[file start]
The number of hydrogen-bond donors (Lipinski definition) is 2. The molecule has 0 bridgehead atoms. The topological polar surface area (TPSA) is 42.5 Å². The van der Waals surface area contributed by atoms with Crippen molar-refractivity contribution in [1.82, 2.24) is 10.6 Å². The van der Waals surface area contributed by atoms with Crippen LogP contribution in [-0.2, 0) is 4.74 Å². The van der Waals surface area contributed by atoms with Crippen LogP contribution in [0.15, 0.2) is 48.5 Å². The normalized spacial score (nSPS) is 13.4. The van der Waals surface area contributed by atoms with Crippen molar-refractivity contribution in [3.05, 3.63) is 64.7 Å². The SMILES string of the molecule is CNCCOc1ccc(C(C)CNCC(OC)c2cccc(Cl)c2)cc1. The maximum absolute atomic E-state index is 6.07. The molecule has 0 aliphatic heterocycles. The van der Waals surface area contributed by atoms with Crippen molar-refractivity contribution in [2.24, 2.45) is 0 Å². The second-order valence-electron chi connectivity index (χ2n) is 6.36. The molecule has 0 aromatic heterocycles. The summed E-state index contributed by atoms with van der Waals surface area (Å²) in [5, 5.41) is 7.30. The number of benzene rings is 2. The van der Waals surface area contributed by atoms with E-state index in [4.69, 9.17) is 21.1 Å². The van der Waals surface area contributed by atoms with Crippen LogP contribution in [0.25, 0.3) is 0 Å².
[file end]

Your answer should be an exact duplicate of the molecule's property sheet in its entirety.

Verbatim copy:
The number of hydrogen-bond donors (Lipinski definition) is 2. The molecule has 0 bridgehead atoms. The topological polar surface area (TPSA) is 42.5 Å². The van der Waals surface area contributed by atoms with Crippen molar-refractivity contribution in [1.82, 2.24) is 10.6 Å². The van der Waals surface area contributed by atoms with Crippen LogP contribution in [-0.2, 0) is 4.74 Å². The van der Waals surface area contributed by atoms with Crippen LogP contribution in [0.15, 0.2) is 48.5 Å². The normalized spacial score (nSPS) is 13.4. The van der Waals surface area contributed by atoms with Crippen molar-refractivity contribution in [3.05, 3.63) is 64.7 Å². The SMILES string of the molecule is CNCCOc1ccc(C(C)CNCC(OC)c2cccc(Cl)c2)cc1. The maximum absolute atomic E-state index is 6.07. The molecule has 0 aliphatic heterocycles. The van der Waals surface area contributed by atoms with Crippen molar-refractivity contribution in [2.24, 2.45) is 0 Å². The second-order valence-electron chi connectivity index (χ2n) is 6.36. The molecule has 0 aromatic heterocycles. The summed E-state index contributed by atoms with van der Waals surface area (Å²) in [5, 5.41) is 7.30. The number of benzene rings is 2. The van der Waals surface area contributed by atoms with E-state index in [4.69, 9.17) is 21.1 Å². The van der Waals surface area contributed by atoms with Crippen LogP contribution in [0.25, 0.3) is 0 Å².